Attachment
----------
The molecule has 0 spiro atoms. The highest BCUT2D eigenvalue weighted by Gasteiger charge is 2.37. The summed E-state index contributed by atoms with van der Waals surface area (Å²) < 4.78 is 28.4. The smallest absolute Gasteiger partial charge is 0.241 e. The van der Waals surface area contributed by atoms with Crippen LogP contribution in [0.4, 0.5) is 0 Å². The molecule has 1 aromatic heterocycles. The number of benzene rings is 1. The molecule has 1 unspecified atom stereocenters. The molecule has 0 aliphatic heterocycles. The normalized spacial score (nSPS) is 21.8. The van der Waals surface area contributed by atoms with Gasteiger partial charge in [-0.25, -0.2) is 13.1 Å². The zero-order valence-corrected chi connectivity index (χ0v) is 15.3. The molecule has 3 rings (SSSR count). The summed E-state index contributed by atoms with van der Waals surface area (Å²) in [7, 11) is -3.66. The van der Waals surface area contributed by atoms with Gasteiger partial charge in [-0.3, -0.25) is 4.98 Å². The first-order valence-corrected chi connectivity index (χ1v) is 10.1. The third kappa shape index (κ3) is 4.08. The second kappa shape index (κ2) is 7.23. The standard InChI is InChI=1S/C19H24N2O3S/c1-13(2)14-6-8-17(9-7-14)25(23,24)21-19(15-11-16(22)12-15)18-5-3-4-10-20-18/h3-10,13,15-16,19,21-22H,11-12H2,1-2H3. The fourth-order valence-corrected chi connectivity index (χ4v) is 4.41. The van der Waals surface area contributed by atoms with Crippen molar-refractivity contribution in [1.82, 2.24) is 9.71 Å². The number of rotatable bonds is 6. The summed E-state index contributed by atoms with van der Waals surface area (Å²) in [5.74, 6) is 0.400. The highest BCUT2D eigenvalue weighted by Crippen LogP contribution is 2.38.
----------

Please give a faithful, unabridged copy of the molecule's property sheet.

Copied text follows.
The molecule has 0 spiro atoms. The highest BCUT2D eigenvalue weighted by Gasteiger charge is 2.37. The summed E-state index contributed by atoms with van der Waals surface area (Å²) < 4.78 is 28.4. The smallest absolute Gasteiger partial charge is 0.241 e. The van der Waals surface area contributed by atoms with Crippen LogP contribution in [0.4, 0.5) is 0 Å². The molecule has 1 aromatic heterocycles. The number of benzene rings is 1. The molecule has 1 unspecified atom stereocenters. The molecule has 0 aliphatic heterocycles. The normalized spacial score (nSPS) is 21.8. The van der Waals surface area contributed by atoms with Gasteiger partial charge in [-0.25, -0.2) is 13.1 Å². The zero-order valence-corrected chi connectivity index (χ0v) is 15.3. The molecule has 3 rings (SSSR count). The summed E-state index contributed by atoms with van der Waals surface area (Å²) in [7, 11) is -3.66. The van der Waals surface area contributed by atoms with Gasteiger partial charge in [-0.3, -0.25) is 4.98 Å². The first-order valence-corrected chi connectivity index (χ1v) is 10.1. The third kappa shape index (κ3) is 4.08. The second kappa shape index (κ2) is 7.23. The standard InChI is InChI=1S/C19H24N2O3S/c1-13(2)14-6-8-17(9-7-14)25(23,24)21-19(15-11-16(22)12-15)18-5-3-4-10-20-18/h3-10,13,15-16,19,21-22H,11-12H2,1-2H3. The fourth-order valence-corrected chi connectivity index (χ4v) is 4.41. The van der Waals surface area contributed by atoms with Crippen molar-refractivity contribution in [1.82, 2.24) is 9.71 Å². The number of rotatable bonds is 6. The summed E-state index contributed by atoms with van der Waals surface area (Å²) in [5.74, 6) is 0.400. The highest BCUT2D eigenvalue weighted by Crippen LogP contribution is 2.38.